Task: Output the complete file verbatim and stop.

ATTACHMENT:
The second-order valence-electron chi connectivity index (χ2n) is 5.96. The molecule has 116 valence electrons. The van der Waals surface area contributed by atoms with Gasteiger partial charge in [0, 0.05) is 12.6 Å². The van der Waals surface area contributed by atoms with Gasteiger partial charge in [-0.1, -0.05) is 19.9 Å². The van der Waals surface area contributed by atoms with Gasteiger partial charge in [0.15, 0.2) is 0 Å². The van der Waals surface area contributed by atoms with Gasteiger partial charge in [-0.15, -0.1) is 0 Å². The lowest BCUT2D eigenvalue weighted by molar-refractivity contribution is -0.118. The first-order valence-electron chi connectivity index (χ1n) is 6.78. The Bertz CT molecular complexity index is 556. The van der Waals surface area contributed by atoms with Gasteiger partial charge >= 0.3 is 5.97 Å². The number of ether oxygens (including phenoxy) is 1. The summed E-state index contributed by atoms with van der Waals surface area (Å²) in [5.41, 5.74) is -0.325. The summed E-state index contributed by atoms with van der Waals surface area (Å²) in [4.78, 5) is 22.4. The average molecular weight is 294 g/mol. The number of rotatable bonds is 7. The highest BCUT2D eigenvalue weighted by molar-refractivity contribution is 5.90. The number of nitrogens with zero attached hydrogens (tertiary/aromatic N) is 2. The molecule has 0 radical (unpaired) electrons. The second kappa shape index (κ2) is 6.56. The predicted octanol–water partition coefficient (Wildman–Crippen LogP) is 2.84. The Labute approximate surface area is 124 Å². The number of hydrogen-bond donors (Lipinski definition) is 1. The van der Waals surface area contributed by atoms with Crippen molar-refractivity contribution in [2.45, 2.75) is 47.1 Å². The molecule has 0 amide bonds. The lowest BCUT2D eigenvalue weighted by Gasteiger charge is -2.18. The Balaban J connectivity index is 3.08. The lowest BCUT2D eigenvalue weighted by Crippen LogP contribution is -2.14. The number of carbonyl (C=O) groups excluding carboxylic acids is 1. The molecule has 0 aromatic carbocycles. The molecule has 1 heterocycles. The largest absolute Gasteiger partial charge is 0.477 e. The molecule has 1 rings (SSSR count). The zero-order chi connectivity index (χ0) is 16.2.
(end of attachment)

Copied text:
The second-order valence-electron chi connectivity index (χ2n) is 5.96. The molecule has 116 valence electrons. The van der Waals surface area contributed by atoms with Gasteiger partial charge in [0, 0.05) is 12.6 Å². The van der Waals surface area contributed by atoms with Gasteiger partial charge in [-0.1, -0.05) is 19.9 Å². The van der Waals surface area contributed by atoms with Gasteiger partial charge in [0.15, 0.2) is 0 Å². The van der Waals surface area contributed by atoms with Gasteiger partial charge in [-0.15, -0.1) is 0 Å². The lowest BCUT2D eigenvalue weighted by molar-refractivity contribution is -0.118. The first-order valence-electron chi connectivity index (χ1n) is 6.78. The Bertz CT molecular complexity index is 556. The van der Waals surface area contributed by atoms with Gasteiger partial charge >= 0.3 is 5.97 Å². The number of ether oxygens (including phenoxy) is 1. The summed E-state index contributed by atoms with van der Waals surface area (Å²) in [5.41, 5.74) is -0.325. The summed E-state index contributed by atoms with van der Waals surface area (Å²) in [4.78, 5) is 22.4. The average molecular weight is 294 g/mol. The number of rotatable bonds is 7. The highest BCUT2D eigenvalue weighted by molar-refractivity contribution is 5.90. The number of nitrogens with zero attached hydrogens (tertiary/aromatic N) is 2. The molecule has 0 radical (unpaired) electrons. The second kappa shape index (κ2) is 6.56. The predicted octanol–water partition coefficient (Wildman–Crippen LogP) is 2.84. The Labute approximate surface area is 124 Å². The number of hydrogen-bond donors (Lipinski definition) is 1. The van der Waals surface area contributed by atoms with Crippen molar-refractivity contribution in [2.45, 2.75) is 47.1 Å². The molecule has 0 amide bonds. The lowest BCUT2D eigenvalue weighted by Gasteiger charge is -2.18. The Balaban J connectivity index is 3.08. The lowest BCUT2D eigenvalue weighted by Crippen LogP contribution is -2.14. The number of carbonyl (C=O) groups excluding carboxylic acids is 1. The molecule has 0 aromatic carbocycles. The molecule has 1 heterocycles. The largest absolute Gasteiger partial charge is 0.477 e. The molecule has 1 rings (SSSR count). The zero-order chi connectivity index (χ0) is 16.2.